North Korea is in the news again: this time, it failed to launch a rocket that was supposed to carry a satellite to orbit, for what North Korea claimed to be peaceful purposes, but which everyone else assumed was a test for a long-range missile. Not much is known about the smoothness of the succession, but a lot seemed to ride on this rocket for the regime, as it wanted to demonstrate its military prowess, both to its domestic audience and to other states in the region and beyond. The lack of concrete information means that many speculations and theories are offered about domestic politics in North Korea: many of them are plausible and hard to disprove. Perhaps the assumption of power by Kim Jong-un has not proceeded that well, and he was in need to show that he is a strong leader to gain the trust and the support of the armed forces. There is a speculation that North Korea will conduct a nuclear test soon, partly as a compensation for this failure.
For the neighbouring countries, such as South Korea and Japan, and for the US, this outcome – a failure – was probably the best of all the bad possibilities. For example, the Japanese government has been sounding unusually bellicose in this matter and had repeatedly stated that it would have shot down the rocket, had it posed any threat to Japanese territory. Though there were questions as to whether the PAC-3s and the Aegis-equipped ships could actually shoot the rocket down or not, and even if the rocket had been successfully intercepted, it would have escalated the tensions quite dramatically, as North Korea would have seen it as an affront.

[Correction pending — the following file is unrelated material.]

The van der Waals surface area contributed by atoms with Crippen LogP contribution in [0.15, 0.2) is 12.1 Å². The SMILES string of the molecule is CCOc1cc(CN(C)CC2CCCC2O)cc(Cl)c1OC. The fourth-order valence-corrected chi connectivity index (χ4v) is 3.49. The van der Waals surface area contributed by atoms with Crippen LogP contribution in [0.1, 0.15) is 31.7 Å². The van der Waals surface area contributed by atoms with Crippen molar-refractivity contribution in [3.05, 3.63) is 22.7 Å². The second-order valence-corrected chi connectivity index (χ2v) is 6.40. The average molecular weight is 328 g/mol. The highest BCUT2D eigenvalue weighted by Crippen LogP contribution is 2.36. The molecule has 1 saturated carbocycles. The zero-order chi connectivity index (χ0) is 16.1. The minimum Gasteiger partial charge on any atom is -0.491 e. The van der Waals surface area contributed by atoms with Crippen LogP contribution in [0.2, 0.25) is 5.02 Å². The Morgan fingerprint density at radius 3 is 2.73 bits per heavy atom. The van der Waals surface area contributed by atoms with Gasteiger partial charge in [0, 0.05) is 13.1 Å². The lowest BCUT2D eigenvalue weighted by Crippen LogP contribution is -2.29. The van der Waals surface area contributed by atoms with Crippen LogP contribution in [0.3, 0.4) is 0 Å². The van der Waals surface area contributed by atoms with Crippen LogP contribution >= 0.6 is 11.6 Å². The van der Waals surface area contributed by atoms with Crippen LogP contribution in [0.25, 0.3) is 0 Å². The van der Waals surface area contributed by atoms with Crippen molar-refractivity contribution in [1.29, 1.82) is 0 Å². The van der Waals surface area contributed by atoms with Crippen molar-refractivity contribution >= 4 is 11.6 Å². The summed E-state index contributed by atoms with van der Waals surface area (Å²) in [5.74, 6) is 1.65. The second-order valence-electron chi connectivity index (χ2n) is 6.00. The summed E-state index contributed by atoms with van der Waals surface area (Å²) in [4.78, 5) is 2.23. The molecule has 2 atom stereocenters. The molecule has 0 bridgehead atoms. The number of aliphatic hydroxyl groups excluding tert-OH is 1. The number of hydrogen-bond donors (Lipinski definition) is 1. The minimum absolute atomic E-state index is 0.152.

Despite its failure, this launch was an act of defiance by North Korea of the international pressure and the UNSC resolutions that had prohibited such launches. There will be discussions in the UNSC, and there may be some sort of condemnation, but given China’s position on this issue, it’s unlikely that anything of real substance will come out of them. Iran and Syria are more pressing issues than North Korea at the moment. Furthermore, North Korea has cut itself off and has been cut off from the rest of the world, and for that reason, it is somewhat immune to sanctions. Even if sanctions were to be tightened, and food and fuel aid were to be refused, such would make the lives of the North Korean people more deplorable than weaken the regime. In other words, there is not much that the outsiders, the international community, can do about North Korea or induce a change in its regime.
Over the past decade or so, and despite but also because of the terrible economic conditions, North Korea has seemingly perfected the art of blackmailing. Its blackmailing works on two, somewhat contradictory, prongs. On the one hand, North Korea stresses its weakness: it asks for food and oil, since the country is in such a bad state. There is no doubt that food is scarce, and many people are malnourished. On the other hand, North Korea threatens war and annihilation, since it has nuclear weaponry and missile technology. It results in a situation, where North Korea makes demands on the basis of its weakness and strength: it not only has the capability to wreak havoc, if it wishes so, but also if it were to implode because other countries refuse to help, then there would be a huge problem with nuclear proliferation and regional destabilization.
So long as the North Korean regime stays essentially in the current form, then there will be more sabre-rattling and more provocations in the future, since that has been the way North Korea conducts its diplomacy. Other countries have not come up with an effective policy to deal with North Korea: there seems to be no easy or neat answer to the question what to do with North Korea?